Award-Winning Hong Kong Political Cartoonist Refuses Self-Censorship

Arto's award-winning piece (full image inside text). Via

Arto is a cartoonist from Hong Kong who won Best Political Cartoon in the 2016 E-Citizen Awards, organized by the civic groups Hong Kong In-Media ( and the Culture and Media Education Foundation to promote original reporting, political cartoons, video documentary and photography online. 

Below is an interview with Arto conducted by Betty Lau, which was originally published in two parts in Chinese on on December 17, 2016 and January 23, 2017. The English translation is published on Global Voices as part of a partnership with

Arto started participating in local protest movements in 2010 when Hong Kong's Legislative Council passed a budget for the construction of the Rapid Railway connecting China's Shenzhen to Hong Kong. He said:


It is impossible for you not to speak up against the rotten system if you identify yourself as a Hong Konger.

Previously a graphic designer, he only started drawing online in 2011. At first he drew for fun; he published his first set, titled “Golden Creature Card,” on the popular platform Golden Forum. From there, he became an online celebrity. Later, his work became more political:


When incidents trigger emotion, anger, they turn into drawings.

But it is very difficult to develop a career as a political cartoonist in Hong Kong. Sometimes, his clients ask him not to use the name Arto on jobs because the name is too political.

In 2016, as he was gathering his online works into a book, the publisher asked him to remove some politically sensitive content. At first, the publisher referred to a drawing related to Chinese President Xi Jinping and the Chinese Communist Party as sensitive. Then they wanted him to remove content that carried China’s national flag and the flag of Hong Kong, a special administrative region of China, arguing that the works might violate the National Flag and National Emblem Ordinance and the Regional Flag and Regional Emblem Ordinance.

A publisher told Arto that some of his work may have violated the law. Below is one of the pieces accusing the Hong Kong chief executive of destroying Hong Kong's core values. Image via

According to the two ordinances, anyone who desecrates the flags and emblems by publicly and willfully burning, mutilating, scrawling on, defiling or trampling on them risks a fine of 50,000 Hong Kong dollars (approximately 6,000 US dollars) and three years in prison.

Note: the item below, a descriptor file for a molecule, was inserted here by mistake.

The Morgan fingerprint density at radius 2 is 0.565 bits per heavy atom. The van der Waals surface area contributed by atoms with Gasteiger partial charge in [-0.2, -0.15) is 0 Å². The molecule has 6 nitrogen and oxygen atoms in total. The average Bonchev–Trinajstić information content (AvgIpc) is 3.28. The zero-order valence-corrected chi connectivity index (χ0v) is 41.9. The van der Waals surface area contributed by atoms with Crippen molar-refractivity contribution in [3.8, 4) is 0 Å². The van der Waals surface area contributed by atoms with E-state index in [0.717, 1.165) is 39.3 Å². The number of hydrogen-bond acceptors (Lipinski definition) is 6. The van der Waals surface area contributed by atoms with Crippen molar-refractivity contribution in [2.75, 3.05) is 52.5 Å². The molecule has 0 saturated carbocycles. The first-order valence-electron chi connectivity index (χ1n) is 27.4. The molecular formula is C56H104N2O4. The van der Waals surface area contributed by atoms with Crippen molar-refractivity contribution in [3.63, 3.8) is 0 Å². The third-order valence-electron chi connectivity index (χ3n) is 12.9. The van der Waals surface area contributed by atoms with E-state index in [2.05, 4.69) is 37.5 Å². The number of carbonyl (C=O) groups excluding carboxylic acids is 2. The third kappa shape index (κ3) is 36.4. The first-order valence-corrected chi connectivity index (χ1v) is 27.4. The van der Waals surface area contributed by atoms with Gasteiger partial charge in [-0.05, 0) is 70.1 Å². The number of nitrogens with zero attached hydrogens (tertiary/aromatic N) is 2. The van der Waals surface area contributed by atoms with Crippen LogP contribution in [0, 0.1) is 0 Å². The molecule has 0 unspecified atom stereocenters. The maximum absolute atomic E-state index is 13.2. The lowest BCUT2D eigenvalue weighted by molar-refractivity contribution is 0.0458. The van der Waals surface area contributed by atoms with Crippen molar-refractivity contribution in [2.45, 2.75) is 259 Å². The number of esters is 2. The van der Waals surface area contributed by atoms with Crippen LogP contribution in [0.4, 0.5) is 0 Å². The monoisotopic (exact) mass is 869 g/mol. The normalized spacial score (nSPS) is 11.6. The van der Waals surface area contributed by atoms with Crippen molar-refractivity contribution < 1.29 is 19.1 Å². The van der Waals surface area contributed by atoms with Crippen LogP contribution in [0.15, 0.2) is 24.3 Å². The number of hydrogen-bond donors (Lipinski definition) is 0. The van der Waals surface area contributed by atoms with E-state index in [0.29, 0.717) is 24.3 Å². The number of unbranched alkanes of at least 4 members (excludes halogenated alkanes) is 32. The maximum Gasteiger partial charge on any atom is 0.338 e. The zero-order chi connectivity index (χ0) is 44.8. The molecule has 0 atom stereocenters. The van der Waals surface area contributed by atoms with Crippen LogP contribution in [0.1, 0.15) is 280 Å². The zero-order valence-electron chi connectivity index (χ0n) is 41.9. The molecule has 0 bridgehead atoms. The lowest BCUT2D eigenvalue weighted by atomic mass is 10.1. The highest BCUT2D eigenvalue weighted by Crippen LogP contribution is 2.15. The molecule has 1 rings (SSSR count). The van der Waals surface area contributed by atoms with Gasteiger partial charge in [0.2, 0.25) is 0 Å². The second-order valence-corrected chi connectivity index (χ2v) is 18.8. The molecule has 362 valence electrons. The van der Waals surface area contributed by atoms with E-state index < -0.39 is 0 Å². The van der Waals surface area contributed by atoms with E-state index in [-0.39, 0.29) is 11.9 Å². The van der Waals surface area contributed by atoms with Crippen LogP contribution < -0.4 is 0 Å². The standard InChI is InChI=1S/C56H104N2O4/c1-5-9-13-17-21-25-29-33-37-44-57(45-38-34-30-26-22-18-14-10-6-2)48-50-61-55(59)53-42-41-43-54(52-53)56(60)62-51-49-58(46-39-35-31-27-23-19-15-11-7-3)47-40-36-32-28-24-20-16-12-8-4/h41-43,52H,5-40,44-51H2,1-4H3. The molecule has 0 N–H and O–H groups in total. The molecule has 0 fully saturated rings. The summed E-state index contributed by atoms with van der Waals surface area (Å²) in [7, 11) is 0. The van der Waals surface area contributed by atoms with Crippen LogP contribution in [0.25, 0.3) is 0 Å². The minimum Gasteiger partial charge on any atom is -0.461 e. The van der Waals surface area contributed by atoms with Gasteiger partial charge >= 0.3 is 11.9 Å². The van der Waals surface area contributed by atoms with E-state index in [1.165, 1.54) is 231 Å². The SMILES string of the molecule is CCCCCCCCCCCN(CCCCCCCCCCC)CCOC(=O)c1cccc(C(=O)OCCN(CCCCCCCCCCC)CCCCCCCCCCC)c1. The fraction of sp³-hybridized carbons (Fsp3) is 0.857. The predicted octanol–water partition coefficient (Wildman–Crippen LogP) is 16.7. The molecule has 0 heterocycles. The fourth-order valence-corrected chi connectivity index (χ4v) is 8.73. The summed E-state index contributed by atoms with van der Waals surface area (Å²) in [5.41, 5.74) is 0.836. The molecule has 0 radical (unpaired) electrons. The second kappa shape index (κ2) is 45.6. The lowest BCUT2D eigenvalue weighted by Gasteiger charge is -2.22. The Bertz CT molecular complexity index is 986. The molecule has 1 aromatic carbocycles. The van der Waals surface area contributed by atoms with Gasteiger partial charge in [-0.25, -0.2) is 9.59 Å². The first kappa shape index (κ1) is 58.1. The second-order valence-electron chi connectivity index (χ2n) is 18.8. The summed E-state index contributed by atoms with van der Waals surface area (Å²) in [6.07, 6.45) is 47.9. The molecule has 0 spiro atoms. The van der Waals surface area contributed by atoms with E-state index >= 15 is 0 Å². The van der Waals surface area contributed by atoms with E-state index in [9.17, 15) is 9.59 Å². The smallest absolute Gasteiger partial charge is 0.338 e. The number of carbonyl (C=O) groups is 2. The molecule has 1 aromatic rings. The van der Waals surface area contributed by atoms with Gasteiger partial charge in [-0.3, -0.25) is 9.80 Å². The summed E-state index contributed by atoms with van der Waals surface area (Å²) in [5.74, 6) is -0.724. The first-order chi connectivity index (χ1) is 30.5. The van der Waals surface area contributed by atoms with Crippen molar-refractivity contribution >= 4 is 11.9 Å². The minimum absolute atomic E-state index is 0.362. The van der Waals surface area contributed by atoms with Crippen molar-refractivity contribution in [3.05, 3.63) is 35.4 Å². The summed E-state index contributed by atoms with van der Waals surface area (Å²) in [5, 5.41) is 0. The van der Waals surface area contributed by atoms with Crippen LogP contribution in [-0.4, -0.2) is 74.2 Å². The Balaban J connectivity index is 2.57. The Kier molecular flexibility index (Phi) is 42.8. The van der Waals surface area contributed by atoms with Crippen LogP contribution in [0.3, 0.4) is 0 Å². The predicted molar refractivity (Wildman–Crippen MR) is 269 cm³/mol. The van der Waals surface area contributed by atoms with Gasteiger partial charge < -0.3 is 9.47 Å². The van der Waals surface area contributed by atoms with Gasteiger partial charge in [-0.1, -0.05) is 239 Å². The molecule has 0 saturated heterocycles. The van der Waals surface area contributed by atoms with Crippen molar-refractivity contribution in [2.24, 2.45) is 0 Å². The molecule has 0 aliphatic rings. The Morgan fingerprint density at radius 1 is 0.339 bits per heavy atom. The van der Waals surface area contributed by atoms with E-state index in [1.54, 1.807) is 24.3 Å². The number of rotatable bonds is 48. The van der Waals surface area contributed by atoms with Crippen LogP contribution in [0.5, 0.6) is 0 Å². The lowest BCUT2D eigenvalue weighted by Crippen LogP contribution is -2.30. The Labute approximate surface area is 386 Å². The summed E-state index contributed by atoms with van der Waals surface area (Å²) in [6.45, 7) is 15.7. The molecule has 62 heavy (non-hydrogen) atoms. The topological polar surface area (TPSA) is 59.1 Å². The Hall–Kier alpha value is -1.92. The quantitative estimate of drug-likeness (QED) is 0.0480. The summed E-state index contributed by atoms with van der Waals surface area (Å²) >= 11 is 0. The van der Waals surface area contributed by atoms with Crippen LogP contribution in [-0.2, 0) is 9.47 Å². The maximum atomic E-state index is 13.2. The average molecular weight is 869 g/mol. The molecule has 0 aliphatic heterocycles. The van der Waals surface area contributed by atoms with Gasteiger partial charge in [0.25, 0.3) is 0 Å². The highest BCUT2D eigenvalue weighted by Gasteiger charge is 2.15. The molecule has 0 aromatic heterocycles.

Arto said:


The incident is so ridiculous. How can you avoid flags in political cartoons? […] They worried too much. So far there is no case against Hong Kong publishers using those ordinances.

He then contacted another small publisher and all the works were printed without issue. He criticized the self-censorship practices that are currently common in Hong Kong as pathetic:


You speculate that the government may sue the publisher, and so decide to censor the work. The whole incident goes against my principles. If I give in, similar things will happen again and again and eventually no one can draw the national and regional flags and emblems. Isn’t that ridiculous?

With the space for political cartoons in printed media is shrinking, Arto releases his works mainly online. His award-winning cartoon, “After the reinterpretation of the Basic Law” was first published on his Facebook account with thousands of likes and shares.

Arto's award-winning piece. Via

He drew the cartoon after China's Standing Committee of the National Congress exercised its unrestrained power to interpret Hong Kong’s mini-constitution, known as the Basic Law, in November 2016. That “reinterpretation” was in response to two Hong Kong lawmakers who altered the wording of their oaths to pledge allegiance to “the Hong Kong nation” instead of Hong Kong as a special administrative region of of the People's Republic of China.

The Standing Committee, China's top legislative body, said politicians who do not correctly swear the oath will be barred from office, preempting a local court's ruling on whether the two independent lawmakers should be disqualified for their actions. The move was criticized by many as hampering Hong Kong's autonomy.

Arto could only express his anger and sense of helplessness over the situation through drawing. The result was a cartoon featuring the statue of Themis, which is a symbol of justice erected outside the old Hong Kong Legislative Council and currently at the Court of Final Appeal, draped by China’s national flag. The weight of a hammer and sickle, the symbol of the Chinese Communist Party, tips the scale she's holding.

Arto attached the following comment to his work:


The most insincere, unlawful party wants to use law to judge whether a person is sincere.

Arto believes that political cartoons can stimulate people to think deeper on complicated politics:


By using humor and light-hearted presentation, [the cartoon] can help people to develop an impression of social and political events. Then they may have the motivation to read more concerning the events. It is like a stepping stone. This is my philosophy when drawing political cartoons.

Social media has helped him in his creative journey:


In conventional printed media, you have to flip a few pages and find the cartoon. But ordinary readers may just read the front page and entertainment news. The internet is different, the cartoon can pop up anytime when you are eating a meal or sharing your status about everyday life.

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